UK Oil & Gas – Revisited

Is the notorious ‘Gatwick Gusher’ worth re-visiting now flow testing has begun?
flow HH test.jpg

Credit @Anton13579

June marked a milestone month for the controversial Horse Hill discovery in Surrey thanks to the launch of a critical well test program that will test its commerciality. With a lot of the so-called ‘Gatwick Gusher’s’ future potential resting on the results of this test, we have taken another look at the project’s history and how UK investors can get exposure.

What is it?

The Horse Hill-1 well covers 143km2 to the north of Gatwick Airport in Surrey’s Weald basin, targeting conventional Portland sandstone and unconventional Kimmeridge Limestone (KL3/KL4) oil discoveries.

As many will know, the much-hyped well was dubbed the Gatwick Gusher in 2015 following claims of a 100bn barrel find that had the potential to transform Britain’s onshore industry and bring billions to its economy. Memorably, one involved party even claimed that it could be ‘the greatest onshore oil discovery in UK history’.

But these grandiose promises have given rise to widespread criticism, with many questioning whether the site can economically recover oil given its tough geological formations. These worries have only been made worse by repeated delays and ongoing criticism from environmental groups.

The Gatwick Gusher is operated and 65pc-owned by Horse Hill Developments (HHDL), which is itself backed by several AIM firms. The biggest of these are UK Oil & Gas (UKOG) and Alba Minerals (ALBA), which own respective 31pc and 18pc positions in the operator. Meanwhile, Solo Oil (SOLO) owns a 15pc holding, Primorus Investments (PRIM) holds 5pc and Gunsynd (GUN) 2pc.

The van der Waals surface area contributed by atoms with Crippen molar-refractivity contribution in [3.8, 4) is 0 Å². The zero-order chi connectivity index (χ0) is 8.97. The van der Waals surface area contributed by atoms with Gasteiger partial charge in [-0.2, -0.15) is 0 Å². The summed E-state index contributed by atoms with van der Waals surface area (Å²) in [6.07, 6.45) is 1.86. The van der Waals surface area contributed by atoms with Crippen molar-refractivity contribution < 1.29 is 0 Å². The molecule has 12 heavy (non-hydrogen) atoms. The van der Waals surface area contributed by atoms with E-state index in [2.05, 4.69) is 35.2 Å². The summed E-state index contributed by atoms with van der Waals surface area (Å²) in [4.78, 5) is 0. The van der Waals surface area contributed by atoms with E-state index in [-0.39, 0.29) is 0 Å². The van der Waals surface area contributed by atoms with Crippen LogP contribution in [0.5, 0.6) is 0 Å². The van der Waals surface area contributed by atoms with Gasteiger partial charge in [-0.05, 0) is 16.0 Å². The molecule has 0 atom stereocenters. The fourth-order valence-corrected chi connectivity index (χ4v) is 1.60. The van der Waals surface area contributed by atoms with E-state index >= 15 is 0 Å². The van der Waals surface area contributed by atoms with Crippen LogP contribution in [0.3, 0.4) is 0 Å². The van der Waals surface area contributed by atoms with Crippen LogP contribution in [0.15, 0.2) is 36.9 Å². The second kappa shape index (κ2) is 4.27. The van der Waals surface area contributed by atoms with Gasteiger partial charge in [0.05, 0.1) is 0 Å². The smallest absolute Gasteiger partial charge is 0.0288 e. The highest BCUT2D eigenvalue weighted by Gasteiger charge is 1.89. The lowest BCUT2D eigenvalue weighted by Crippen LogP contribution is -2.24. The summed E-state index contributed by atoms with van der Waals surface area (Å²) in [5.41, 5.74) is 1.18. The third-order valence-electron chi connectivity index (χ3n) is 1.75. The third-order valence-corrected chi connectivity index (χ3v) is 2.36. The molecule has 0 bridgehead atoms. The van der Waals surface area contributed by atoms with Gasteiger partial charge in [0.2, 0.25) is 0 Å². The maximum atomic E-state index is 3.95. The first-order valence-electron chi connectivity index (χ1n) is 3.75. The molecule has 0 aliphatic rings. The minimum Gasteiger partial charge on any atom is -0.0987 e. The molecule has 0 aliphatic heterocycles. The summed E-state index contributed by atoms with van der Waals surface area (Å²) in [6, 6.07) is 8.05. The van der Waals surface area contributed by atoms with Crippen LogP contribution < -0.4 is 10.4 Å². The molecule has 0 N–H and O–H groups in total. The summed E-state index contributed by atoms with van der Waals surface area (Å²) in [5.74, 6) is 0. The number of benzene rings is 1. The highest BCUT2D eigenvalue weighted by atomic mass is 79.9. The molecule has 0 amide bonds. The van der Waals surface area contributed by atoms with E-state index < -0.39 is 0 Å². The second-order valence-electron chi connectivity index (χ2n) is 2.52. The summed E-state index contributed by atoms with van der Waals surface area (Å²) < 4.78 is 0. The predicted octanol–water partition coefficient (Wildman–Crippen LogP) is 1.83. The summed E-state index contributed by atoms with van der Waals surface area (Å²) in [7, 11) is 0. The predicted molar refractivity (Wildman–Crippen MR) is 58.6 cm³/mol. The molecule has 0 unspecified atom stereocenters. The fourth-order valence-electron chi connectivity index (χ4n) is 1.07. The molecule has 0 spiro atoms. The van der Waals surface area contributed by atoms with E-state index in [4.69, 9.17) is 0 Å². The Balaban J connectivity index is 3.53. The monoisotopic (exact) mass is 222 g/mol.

Weald BAsin

What happened?

After a period of notable silence, on 14 June the UK Oil and Gas Authority announced that it had granted consent for an extended well test program at HH-1. With the site already receiving approval from the Surrey County Council (SCC) and the Environmental Agency, this secured the final piece of regulatory approval needed for the 150-day, fully-funded programme.

The well-test was launched on 27 June and will aim to confirm the commerciality of the Portland and Kimmeridge Limestone discoveries. It follows short-term flow tests at the site in 2016 that achieved an aggregate stable rate of 1,688boepd but faced criticism for covering short periods that may not have allowed the well to settle correctly.

If the latest well test program delivers successful results, then it will pave the way for first permanent oil production at Horse Hill, slated for delivery in 2019. More specifically, a positive outcome is expected to result in the drilling of an appraisal well called HH-2 in late 2018/early 2019. All the planning approval and environmental permits for drilling are already in place. Although this will be drilled as an appraisal well, HHDL has indicated that it will use the site for Portland production in the future.

In the event of success, HHDL is also planning to drill a Kimmeridge side-track called HH-1z in 2019 with the aim of extending HH-1. Finally, it will also submit a further production planning application to the SCC this summer. The licence will seek consent to produce oil initially from HH-1 & 1z, and HH-2, and additional production wells beyond this.

How have the companies involved performed?

Following the news on 14 June, UKOG shares rose 18.7pc to 1.5p, with the firm quickly capitalising on this by announcing a £5m institutional placing at 0.9p the following day. Pre-empting accusations of raising in the wake of a significant share price rise the firm argued that the placing price was in face done at a 12pc discount to its price on 13 June, the day before well test approval.